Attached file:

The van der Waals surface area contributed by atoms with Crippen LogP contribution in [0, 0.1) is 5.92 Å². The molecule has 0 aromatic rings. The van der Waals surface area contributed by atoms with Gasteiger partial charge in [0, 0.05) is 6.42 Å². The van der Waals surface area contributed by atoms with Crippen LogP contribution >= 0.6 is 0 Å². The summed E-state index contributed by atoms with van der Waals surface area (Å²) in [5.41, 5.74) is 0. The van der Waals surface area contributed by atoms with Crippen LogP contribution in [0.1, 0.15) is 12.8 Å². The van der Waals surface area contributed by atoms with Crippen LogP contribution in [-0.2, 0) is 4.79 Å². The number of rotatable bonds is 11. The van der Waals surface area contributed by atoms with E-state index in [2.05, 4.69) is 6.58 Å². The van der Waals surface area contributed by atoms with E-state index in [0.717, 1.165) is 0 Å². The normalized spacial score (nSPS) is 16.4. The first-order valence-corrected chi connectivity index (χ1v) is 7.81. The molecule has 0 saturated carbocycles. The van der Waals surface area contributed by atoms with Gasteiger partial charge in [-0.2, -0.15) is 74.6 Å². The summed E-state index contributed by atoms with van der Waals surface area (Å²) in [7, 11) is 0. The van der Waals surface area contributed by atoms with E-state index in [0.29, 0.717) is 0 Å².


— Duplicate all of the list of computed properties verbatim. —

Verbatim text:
The van der Waals surface area contributed by atoms with Crippen LogP contribution in [0, 0.1) is 5.92 Å². The molecule has 0 aromatic rings. The van der Waals surface area contributed by atoms with Gasteiger partial charge in [0, 0.05) is 6.42 Å². The van der Waals surface area contributed by atoms with Crippen LogP contribution >= 0.6 is 0 Å². The summed E-state index contributed by atoms with van der Waals surface area (Å²) in [5.41, 5.74) is 0. The van der Waals surface area contributed by atoms with Crippen LogP contribution in [0.1, 0.15) is 12.8 Å². The van der Waals surface area contributed by atoms with Crippen LogP contribution in [-0.2, 0) is 4.79 Å². The number of rotatable bonds is 11. The van der Waals surface area contributed by atoms with E-state index in [2.05, 4.69) is 6.58 Å². The van der Waals surface area contributed by atoms with E-state index in [0.717, 1.165) is 0 Å². The normalized spacial score (nSPS) is 16.4. The first-order valence-corrected chi connectivity index (χ1v) is 7.81. The molecule has 0 saturated carbocycles. The van der Waals surface area contributed by atoms with Gasteiger partial charge in [-0.2, -0.15) is 74.6 Å². The summed E-state index contributed by atoms with van der Waals surface area (Å²) in [7, 11) is 0. The van der Waals surface area contributed by atoms with E-state index in [0.29, 0.717) is 0 Å².